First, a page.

Anne Arundel Community College, in its most ambitious private campaign ever, will try to raise $2 million within the next three months.
The money will be used to equip a $6.2 million allied health and public service center now under construction, and to pay for scholarships for students who will attend classes there.
"This is the first time in its 30 years of existence that the college has gone back to the community and asked anything in return, and I know Tom Florestano [the college president] wouldn't ask if he didn't need it," said A. Newth Morris III, chairman of the Anne Arundel County Community College Foundation. "This is the biggest project we've undertaken."
The Edge of Excellence Campaign was endorsed by Anne Arundel County Executive Robert R. Neall, who praised the college for continuing to "respond to the needs of this community, continually expanding and adapting its programs."
The new four-story, 64,000 square foot Allied Health and Public Services building will house the nursing, radiation technology, emergency medical technician, paralegal, physician's assistant and physical therapy assistant programs.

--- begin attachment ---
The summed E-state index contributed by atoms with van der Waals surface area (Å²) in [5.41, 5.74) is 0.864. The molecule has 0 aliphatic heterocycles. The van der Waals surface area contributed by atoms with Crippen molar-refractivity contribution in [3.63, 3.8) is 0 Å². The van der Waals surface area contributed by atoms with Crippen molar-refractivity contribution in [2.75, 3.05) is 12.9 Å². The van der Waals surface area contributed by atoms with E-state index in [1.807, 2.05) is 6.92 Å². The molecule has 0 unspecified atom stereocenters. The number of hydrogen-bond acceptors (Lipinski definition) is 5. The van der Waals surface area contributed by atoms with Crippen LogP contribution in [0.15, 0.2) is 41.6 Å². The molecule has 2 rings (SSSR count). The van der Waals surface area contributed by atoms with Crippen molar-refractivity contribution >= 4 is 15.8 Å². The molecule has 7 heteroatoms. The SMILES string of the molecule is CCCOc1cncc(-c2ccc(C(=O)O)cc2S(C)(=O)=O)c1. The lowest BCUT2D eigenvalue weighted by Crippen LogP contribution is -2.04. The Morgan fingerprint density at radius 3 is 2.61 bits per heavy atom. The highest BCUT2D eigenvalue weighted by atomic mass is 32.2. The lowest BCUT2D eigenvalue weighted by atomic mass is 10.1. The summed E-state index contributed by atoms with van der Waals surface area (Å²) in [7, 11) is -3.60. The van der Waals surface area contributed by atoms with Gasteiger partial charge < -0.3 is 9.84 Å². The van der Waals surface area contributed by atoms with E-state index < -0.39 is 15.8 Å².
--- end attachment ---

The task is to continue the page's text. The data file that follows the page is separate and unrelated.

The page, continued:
The building was paid for with money from the county, but getting first-rate equipment, including computers to operate a new law library, remains a problem for the college, which has a $31 million operating budget this year.
"Those [programs] feed right back into the community," said Mr. Morris. "Now we're asking the community to give something back."
College President Thomas E. Florestano, who last week announced he would resign at the end of the current school year, said the campaign is needed because state contributions to community colleges have dried up.
"We never [had such a campaign] before because I was afraid if somebody said, 'I'll give you $1 million,' and I asked the County Council for $30 million, that they'd say 'Here's $29 million, go use that other $1 million,' " said Dr. Florestano. "But I don't see the economy improving. The county gave us $6.2 million for a new building, and we have to help out. This is a real miracle to pull this out."
About $650,000 has already been promised to the college, and Mr. Morris said he anticipates little problem raising the rest.
"I know the economy's not great, but on the bright side, if we can raise this kind of money when everything's tight, it'll be that much easier when the economy improves," he said.
Some of the gifts to the foundation will be spread over time, ensuring what will essentially be an annuity the college can count on, said Mr. Morris.
The three-month campaign is part of a broad effort to create a capital and endowment fund over the next three to five years, said Theone Relos, a spokeswoman for the college.
The next phase of the fund-raising program is planned for February 1994 through next spring, and is aimed at raising $500,000.